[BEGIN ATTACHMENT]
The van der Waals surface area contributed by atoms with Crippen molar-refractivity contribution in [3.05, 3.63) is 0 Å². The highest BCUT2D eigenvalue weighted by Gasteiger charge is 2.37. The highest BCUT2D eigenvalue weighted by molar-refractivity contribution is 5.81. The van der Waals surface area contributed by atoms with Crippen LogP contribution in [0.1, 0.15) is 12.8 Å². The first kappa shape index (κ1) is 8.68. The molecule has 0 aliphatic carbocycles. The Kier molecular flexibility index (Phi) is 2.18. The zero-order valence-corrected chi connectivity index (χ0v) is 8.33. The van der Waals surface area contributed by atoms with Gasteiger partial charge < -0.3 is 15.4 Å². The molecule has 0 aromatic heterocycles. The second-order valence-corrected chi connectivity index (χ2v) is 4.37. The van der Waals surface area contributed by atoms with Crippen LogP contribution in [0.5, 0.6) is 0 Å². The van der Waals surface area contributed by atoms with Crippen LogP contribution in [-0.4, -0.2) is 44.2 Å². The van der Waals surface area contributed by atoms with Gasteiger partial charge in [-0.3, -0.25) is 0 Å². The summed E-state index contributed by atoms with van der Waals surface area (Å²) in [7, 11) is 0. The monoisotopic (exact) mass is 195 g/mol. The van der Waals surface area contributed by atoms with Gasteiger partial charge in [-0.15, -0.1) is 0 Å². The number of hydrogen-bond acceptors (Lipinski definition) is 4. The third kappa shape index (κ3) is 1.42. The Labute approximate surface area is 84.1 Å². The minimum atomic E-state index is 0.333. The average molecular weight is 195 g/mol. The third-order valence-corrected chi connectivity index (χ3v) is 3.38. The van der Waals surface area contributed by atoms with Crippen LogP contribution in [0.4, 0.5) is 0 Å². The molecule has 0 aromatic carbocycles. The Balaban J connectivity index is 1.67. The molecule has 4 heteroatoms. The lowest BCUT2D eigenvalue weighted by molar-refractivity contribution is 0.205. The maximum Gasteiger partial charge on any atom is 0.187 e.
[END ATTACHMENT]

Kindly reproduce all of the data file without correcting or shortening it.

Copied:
The van der Waals surface area contributed by atoms with Crippen molar-refractivity contribution in [3.05, 3.63) is 0 Å². The highest BCUT2D eigenvalue weighted by Gasteiger charge is 2.37. The highest BCUT2D eigenvalue weighted by molar-refractivity contribution is 5.81. The van der Waals surface area contributed by atoms with Crippen LogP contribution in [0.1, 0.15) is 12.8 Å². The first kappa shape index (κ1) is 8.68. The molecule has 0 aliphatic carbocycles. The Kier molecular flexibility index (Phi) is 2.18. The zero-order valence-corrected chi connectivity index (χ0v) is 8.33. The van der Waals surface area contributed by atoms with Gasteiger partial charge < -0.3 is 15.4 Å². The molecule has 0 aromatic heterocycles. The second-order valence-corrected chi connectivity index (χ2v) is 4.37. The van der Waals surface area contributed by atoms with Crippen LogP contribution in [0.5, 0.6) is 0 Å². The van der Waals surface area contributed by atoms with Crippen LogP contribution in [-0.4, -0.2) is 44.2 Å². The van der Waals surface area contributed by atoms with Gasteiger partial charge in [-0.3, -0.25) is 0 Å². The summed E-state index contributed by atoms with van der Waals surface area (Å²) in [7, 11) is 0. The monoisotopic (exact) mass is 195 g/mol. The van der Waals surface area contributed by atoms with Gasteiger partial charge in [-0.15, -0.1) is 0 Å². The number of hydrogen-bond acceptors (Lipinski definition) is 4. The third kappa shape index (κ3) is 1.42. The Labute approximate surface area is 84.1 Å². The minimum atomic E-state index is 0.333. The average molecular weight is 195 g/mol. The third-order valence-corrected chi connectivity index (χ3v) is 3.38. The van der Waals surface area contributed by atoms with Crippen LogP contribution in [0.4, 0.5) is 0 Å². The molecule has 0 aromatic carbocycles. The Balaban J connectivity index is 1.67. The molecule has 4 heteroatoms. The lowest BCUT2D eigenvalue weighted by molar-refractivity contribution is 0.205. The maximum Gasteiger partial charge on any atom is 0.187 e.